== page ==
but, as with observations of financial misconduct, overall Culture Strong or Strong-Leaning culture and all three

Culture

Strong or Strong-Leaning

culture and all three levels of culture are associated with improved results. In this case, top management seems to exert the greatest influence. Seventy-eight percent of employees in stronger top management cultures who observe financial misconduct report it, compared to 61 percent in weaker cultures. This equates to a 28 percent increase in reporting rates.

FINDING 4:

Although overall culture and coworker culture are on the rise, perceptions of management (top and supervi- sors) are declining.

In 2009, more employees (62 percent) characterized

their overall ethical culture as being strong or strong- leaning than in any past NBES. Similarly, a higher number (68 percent) felt positively about the ethics of their coworkers than in any year except 2003. Per- ceptions of the ethics of top management, however, are lower than in any year prior. And perceptions of supervisor culture have been declining from a zenith in 2005 and are the weakest since ERC began survey- ing.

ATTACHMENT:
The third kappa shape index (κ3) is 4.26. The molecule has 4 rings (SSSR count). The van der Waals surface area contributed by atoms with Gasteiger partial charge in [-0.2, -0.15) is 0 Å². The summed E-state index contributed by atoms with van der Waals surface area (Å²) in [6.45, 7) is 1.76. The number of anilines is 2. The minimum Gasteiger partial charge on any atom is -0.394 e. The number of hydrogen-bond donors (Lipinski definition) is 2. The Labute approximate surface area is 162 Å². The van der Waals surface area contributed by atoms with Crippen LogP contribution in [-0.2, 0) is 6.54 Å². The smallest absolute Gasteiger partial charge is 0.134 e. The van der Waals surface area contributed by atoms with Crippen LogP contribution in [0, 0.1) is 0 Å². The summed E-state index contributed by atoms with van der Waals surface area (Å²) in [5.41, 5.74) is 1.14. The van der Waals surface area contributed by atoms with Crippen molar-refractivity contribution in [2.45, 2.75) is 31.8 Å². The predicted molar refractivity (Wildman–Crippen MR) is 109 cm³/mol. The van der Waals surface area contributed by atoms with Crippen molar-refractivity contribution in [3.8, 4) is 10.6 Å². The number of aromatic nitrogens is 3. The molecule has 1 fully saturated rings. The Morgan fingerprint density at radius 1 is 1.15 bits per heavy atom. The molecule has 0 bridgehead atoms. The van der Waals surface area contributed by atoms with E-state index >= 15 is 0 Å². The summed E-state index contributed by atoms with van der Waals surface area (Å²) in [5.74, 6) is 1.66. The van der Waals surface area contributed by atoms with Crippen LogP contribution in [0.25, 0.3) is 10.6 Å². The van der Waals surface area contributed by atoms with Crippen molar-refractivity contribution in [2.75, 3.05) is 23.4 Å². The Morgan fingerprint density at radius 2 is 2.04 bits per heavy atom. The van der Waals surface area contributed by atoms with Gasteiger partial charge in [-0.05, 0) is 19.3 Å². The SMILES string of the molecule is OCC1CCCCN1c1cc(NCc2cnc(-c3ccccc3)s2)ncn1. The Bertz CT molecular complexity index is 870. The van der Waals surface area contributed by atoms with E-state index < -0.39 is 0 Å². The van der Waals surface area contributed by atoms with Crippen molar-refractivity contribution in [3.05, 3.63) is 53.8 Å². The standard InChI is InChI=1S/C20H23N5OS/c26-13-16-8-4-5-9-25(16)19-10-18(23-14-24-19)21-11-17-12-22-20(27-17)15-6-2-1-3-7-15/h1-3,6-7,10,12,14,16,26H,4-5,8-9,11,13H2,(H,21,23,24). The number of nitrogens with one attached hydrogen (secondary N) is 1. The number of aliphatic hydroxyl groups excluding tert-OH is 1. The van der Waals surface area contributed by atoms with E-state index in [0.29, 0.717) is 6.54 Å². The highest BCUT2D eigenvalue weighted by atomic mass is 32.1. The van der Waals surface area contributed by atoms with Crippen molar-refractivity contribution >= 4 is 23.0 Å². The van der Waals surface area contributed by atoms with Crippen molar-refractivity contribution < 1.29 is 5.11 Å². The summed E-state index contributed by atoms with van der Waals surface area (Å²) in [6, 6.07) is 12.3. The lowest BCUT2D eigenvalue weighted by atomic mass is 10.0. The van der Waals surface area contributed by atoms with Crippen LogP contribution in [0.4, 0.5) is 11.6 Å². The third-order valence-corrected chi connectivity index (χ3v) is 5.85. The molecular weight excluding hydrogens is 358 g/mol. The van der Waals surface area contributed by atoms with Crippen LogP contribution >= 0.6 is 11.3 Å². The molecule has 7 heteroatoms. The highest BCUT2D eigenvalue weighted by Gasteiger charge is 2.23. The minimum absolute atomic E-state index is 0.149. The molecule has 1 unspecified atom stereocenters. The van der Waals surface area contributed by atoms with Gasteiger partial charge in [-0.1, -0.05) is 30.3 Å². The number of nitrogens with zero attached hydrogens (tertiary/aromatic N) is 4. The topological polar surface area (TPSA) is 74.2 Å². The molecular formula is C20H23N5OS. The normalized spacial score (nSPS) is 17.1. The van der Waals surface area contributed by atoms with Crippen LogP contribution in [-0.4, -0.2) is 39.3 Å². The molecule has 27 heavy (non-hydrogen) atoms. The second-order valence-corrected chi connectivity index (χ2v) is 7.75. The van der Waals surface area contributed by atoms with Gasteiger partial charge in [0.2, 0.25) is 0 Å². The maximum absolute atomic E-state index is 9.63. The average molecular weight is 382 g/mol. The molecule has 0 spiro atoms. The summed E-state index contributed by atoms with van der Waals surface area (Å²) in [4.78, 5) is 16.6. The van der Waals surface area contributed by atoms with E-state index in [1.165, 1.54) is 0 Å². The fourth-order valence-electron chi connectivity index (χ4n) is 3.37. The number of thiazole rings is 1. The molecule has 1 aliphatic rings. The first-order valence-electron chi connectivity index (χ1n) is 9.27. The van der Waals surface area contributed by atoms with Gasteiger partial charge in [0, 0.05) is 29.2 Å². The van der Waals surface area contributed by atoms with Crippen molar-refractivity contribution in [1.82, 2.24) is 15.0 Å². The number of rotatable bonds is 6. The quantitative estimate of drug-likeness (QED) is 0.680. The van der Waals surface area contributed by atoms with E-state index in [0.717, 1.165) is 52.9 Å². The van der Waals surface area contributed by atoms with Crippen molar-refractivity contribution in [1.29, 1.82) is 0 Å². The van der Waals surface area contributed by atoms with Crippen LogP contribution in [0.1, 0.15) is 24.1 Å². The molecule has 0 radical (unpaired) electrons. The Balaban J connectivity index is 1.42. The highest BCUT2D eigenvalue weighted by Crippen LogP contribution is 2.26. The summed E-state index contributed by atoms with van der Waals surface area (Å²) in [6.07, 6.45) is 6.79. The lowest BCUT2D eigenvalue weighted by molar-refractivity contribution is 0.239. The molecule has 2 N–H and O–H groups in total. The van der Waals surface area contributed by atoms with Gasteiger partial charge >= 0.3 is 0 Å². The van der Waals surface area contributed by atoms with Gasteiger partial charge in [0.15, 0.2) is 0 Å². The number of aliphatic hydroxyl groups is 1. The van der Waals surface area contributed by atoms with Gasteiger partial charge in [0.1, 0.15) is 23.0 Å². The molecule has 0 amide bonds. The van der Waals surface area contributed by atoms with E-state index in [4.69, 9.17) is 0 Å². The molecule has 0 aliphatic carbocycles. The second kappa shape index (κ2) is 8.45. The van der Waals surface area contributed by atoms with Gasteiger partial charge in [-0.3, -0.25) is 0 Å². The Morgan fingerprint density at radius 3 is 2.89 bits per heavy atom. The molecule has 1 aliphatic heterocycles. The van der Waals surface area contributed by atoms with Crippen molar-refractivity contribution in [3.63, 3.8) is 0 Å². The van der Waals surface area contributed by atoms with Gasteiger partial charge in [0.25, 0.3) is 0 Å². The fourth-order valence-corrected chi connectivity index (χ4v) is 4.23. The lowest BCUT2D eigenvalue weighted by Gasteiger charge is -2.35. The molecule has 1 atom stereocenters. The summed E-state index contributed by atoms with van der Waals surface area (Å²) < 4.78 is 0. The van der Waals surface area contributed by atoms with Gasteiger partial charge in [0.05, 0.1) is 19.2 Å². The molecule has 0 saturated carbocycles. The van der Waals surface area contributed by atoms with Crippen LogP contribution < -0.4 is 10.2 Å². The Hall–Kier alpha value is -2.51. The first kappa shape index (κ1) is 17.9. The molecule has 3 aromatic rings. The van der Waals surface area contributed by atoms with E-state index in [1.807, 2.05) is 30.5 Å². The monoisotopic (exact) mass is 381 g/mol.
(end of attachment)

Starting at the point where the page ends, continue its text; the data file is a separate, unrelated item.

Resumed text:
2003

2005

2007

2009

Strong or Strong-Leaning OVERALL ETHICS CULTURE

60%

58%

53%

62%

Strong or Strong-Leaning TOP MANAGEMENT CULTURE

71%

67%

68%

66%

Strong or Strong-Leaning SUPERVISOR CULTURE

75%

78%

71%

70%

Strong or Strong-Leaning COWORKER CULTURE

76%

66%

61%

68%

FINDING 5:

When it comes to strength of ethical culture, some companies are at an innate disadvantage.

Just as ethical culture is experienced differently by

varying employee groups, 8 certain kinds of compa- nies are—by their very nature—more likely to have weak or weak-leaning ethical cultures. Highly union- ized companies tend to have weaker ethical cultures. Companies with 500 or more employees and that are publicly-traded are also at a disadvantage.

More Likely to Have Strong or Strong-Leaning Ethical Cultures

More Likely to Have Weak or Weak-Leaning Ethical Cultures

Non-unionized workers

Highly-unionized

Fewer than 500 employees

500+ employees

Privately-held

Publicly-traded

Have employee-owners

Employees do not hold stock

8. For example, 82 percent of top managers consider their culture to be strong or strong-leaning compared to 56 percent of first-line supervisors.

Conclusions & Implications

In stronger ethical cultures, employees feel en- gaged and committed to the company 9 and the company is protected from the risks associated with misconduct and lurking ethics issues. Efforts to promote ethics and develop a strong ethical culture are not only the right thing to do—they make business sense because in stronger ethical cultures: